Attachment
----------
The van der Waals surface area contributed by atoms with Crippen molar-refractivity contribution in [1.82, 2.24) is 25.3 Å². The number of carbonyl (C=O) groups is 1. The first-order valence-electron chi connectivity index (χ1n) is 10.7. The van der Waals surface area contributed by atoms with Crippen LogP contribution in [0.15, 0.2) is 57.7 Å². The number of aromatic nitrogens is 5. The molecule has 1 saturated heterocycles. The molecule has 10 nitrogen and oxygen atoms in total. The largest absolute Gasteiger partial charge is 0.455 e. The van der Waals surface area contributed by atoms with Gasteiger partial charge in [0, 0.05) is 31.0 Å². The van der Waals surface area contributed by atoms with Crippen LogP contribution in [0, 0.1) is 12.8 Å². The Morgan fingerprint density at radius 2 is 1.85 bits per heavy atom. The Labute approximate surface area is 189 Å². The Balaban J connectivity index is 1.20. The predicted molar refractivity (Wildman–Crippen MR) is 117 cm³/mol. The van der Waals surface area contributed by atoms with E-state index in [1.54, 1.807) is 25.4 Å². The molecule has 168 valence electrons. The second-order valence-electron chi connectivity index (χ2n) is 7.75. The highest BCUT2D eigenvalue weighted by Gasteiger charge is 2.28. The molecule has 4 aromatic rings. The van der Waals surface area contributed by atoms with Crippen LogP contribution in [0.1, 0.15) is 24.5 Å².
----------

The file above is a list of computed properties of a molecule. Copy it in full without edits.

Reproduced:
The van der Waals surface area contributed by atoms with Crippen molar-refractivity contribution in [1.82, 2.24) is 25.3 Å². The number of carbonyl (C=O) groups is 1. The first-order valence-electron chi connectivity index (χ1n) is 10.7. The van der Waals surface area contributed by atoms with Crippen LogP contribution in [0.15, 0.2) is 57.7 Å². The number of aromatic nitrogens is 5. The molecule has 1 saturated heterocycles. The molecule has 10 nitrogen and oxygen atoms in total. The largest absolute Gasteiger partial charge is 0.455 e. The van der Waals surface area contributed by atoms with Gasteiger partial charge in [0, 0.05) is 31.0 Å². The van der Waals surface area contributed by atoms with Crippen LogP contribution in [0, 0.1) is 12.8 Å². The Morgan fingerprint density at radius 2 is 1.85 bits per heavy atom. The Labute approximate surface area is 189 Å². The Balaban J connectivity index is 1.20. The predicted molar refractivity (Wildman–Crippen MR) is 117 cm³/mol. The van der Waals surface area contributed by atoms with E-state index in [1.54, 1.807) is 25.4 Å². The molecule has 168 valence electrons. The second-order valence-electron chi connectivity index (χ2n) is 7.75. The highest BCUT2D eigenvalue weighted by Gasteiger charge is 2.28. The molecule has 4 aromatic rings. The van der Waals surface area contributed by atoms with Crippen LogP contribution in [0.1, 0.15) is 24.5 Å².